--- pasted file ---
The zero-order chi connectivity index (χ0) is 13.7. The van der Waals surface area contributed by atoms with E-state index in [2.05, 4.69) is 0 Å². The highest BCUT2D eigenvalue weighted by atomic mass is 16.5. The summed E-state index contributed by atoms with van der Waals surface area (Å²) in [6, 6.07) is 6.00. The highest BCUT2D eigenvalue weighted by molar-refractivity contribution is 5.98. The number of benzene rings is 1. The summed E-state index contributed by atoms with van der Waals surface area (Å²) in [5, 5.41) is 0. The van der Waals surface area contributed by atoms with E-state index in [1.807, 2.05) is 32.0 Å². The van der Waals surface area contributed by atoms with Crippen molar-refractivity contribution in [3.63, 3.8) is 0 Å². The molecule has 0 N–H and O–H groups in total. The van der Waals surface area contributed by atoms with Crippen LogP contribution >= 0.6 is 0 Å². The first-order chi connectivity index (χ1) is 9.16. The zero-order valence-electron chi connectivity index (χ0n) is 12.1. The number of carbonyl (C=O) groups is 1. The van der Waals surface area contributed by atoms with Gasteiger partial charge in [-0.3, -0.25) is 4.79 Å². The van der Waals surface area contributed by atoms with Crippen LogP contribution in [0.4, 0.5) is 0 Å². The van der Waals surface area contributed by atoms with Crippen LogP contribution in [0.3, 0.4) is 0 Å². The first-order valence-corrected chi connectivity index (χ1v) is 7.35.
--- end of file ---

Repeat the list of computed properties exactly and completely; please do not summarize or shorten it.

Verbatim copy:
The zero-order chi connectivity index (χ0) is 13.7. The van der Waals surface area contributed by atoms with E-state index in [2.05, 4.69) is 0 Å². The highest BCUT2D eigenvalue weighted by atomic mass is 16.5. The summed E-state index contributed by atoms with van der Waals surface area (Å²) in [6, 6.07) is 6.00. The highest BCUT2D eigenvalue weighted by molar-refractivity contribution is 5.98. The number of benzene rings is 1. The summed E-state index contributed by atoms with van der Waals surface area (Å²) in [5, 5.41) is 0. The van der Waals surface area contributed by atoms with E-state index in [1.807, 2.05) is 32.0 Å². The van der Waals surface area contributed by atoms with Crippen molar-refractivity contribution in [3.63, 3.8) is 0 Å². The molecule has 0 N–H and O–H groups in total. The van der Waals surface area contributed by atoms with Crippen LogP contribution >= 0.6 is 0 Å². The first-order chi connectivity index (χ1) is 9.16. The zero-order valence-electron chi connectivity index (χ0n) is 12.1. The number of carbonyl (C=O) groups is 1. The van der Waals surface area contributed by atoms with Gasteiger partial charge in [-0.3, -0.25) is 4.79 Å². The van der Waals surface area contributed by atoms with Crippen LogP contribution in [0.4, 0.5) is 0 Å². The van der Waals surface area contributed by atoms with Crippen LogP contribution in [0.3, 0.4) is 0 Å². The first-order valence-corrected chi connectivity index (χ1v) is 7.35.